But I'm not feeling ready to go. I've just settled back into Chiang Mai and have been getting work done in the gaps between preparing to leave. I'd love to have another week or two here. This moment before departure can feel fraught. It's such a turning point in every way, the moment before we launch into new places and feelings and rhythms. I feel a little like a diver hesitating at the end of the diving board. The next days will bring the plane travel and then the disorienting cotton-brain of jetlag, combined with the intensities of reurning to a wonderfully full couple of weeks over the holidays seeing friends and getting caught up on their doings.
No wonder I don't sleep very well in the nights before a trip. It's not anxiety exactly, more like adrenalin, expectation, a certain repetitive reviewing of to-do lists and worries about forgetting something vital (the money? passport? ticket? computer & power cord? checklist of the day of departure has a longer more complex predecessor list that evolves in the days leading up to departure day).
Tomorrow I fly to Bangkok in the late morning (my Toronto flight leaves early the following day). But I'm trying to push back against the usual time-wasting hours before leaving here by going for an early visit to the Haw Market tomorrow morning I'm meeting Mrs Lemur there, she who writes the "The Lemurs Are Hungry" blog, very entertaining and food-obsessed. She and Mr Lemur are in Thailand for the first time, after years of deep engagement with Thai food in their kitchen. I'm looking forward to eating Shan Soup with her tomorrow, thick and creamy textured (but no cream) over fine rice vermicelli. And then I'll pedal back to the soi, hand in my rented bicycle, come up to the apartment to grab my bags, drag them back down to the soi, and find myself a rot daeng (means red truck), the shared transport that serves as public transit here. Once I'm in the truck, I'll be like the diver whose feet have just pushed off from the diving board, launched.
This morning, feeling a little congested, I went over to the Jok woman, who makes a heavenly thick rice soup with pork balls in it, laden with fine strands of ginger. She heard my slightly thickened voice, asked if I was sick, then chopped extra ginger and added it in, along with plenty of white pepper. Food as medicine is rarely as delicious as her gorgeous soup was this morning. I guess I won't be eating that well again until I get home.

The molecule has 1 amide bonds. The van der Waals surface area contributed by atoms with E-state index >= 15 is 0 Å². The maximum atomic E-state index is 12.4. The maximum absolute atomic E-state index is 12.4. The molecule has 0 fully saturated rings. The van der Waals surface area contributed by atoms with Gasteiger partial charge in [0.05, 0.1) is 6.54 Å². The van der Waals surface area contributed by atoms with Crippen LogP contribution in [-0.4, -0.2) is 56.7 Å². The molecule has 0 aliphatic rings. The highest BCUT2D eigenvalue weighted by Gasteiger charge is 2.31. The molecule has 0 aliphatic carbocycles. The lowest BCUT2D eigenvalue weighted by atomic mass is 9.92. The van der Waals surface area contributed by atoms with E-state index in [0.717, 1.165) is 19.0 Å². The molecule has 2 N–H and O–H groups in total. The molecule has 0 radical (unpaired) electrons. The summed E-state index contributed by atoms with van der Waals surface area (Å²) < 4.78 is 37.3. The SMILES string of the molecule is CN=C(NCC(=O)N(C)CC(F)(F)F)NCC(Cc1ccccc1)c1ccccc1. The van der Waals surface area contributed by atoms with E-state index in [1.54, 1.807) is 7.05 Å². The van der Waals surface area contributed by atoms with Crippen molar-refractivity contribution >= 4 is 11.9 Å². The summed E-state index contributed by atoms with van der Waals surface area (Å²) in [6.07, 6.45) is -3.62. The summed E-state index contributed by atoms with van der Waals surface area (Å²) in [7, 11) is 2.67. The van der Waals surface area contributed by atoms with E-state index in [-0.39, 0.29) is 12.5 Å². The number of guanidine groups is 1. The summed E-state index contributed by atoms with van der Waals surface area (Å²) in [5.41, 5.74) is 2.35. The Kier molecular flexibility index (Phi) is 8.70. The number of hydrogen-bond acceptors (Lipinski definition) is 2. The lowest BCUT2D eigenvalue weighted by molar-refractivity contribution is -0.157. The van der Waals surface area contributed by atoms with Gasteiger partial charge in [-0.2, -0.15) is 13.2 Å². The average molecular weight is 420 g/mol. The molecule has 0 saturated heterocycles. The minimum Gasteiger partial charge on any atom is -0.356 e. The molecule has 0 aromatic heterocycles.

I'm not complaining, you understand, just sayin'...
POSTSCRIPT FROM BANGKOK: I have to admit I was very wrong in my prediction about food between then and home. First, on Friday morning I had a delish Shan soup over kanom jiin noodles, with the Lemurs, and tastes of other treats including semolina cake (recipe to come in RIVERS OF FLAVOR, as is the Shan soup recipe) and tart rice with shrimp "cake", a great savory. It didn't end there, my mistakenness, for last night I met a friend at a restaurant she knows here in Bangkok called Gedhwara, on Sukumvit soi 35, very close to a Skytrain station. It specialises in Northern Thai food, is intimate and does beautiful presentations. I loved the lon, made with dao jiao; the very chile punchy veg soup; the green mango salad made with fresh red prik i noo. The shrimp ep was fine, but not as terrific as it could have been. Anyway, if you are passing through BKK, or living there, do check it out.
Finally, I stayed at the Atlanta, a place with a lot of history, an odd and quirky hotel, very central (Sukumvit soi 2, convenient to the SKytrain, just a walk down the soi). It has a great pool and fan rooms for those who, like me, don't like A/C much. And the price is right: 535 baht for my fan room with large double bed, balcony, shower etc , which is about $18.
But of course who sleeps well when the wake-up call is at 4.30 in the morning? SO I'll be dozing for much of this flight, with DOnna Leon books to see me through the gaps.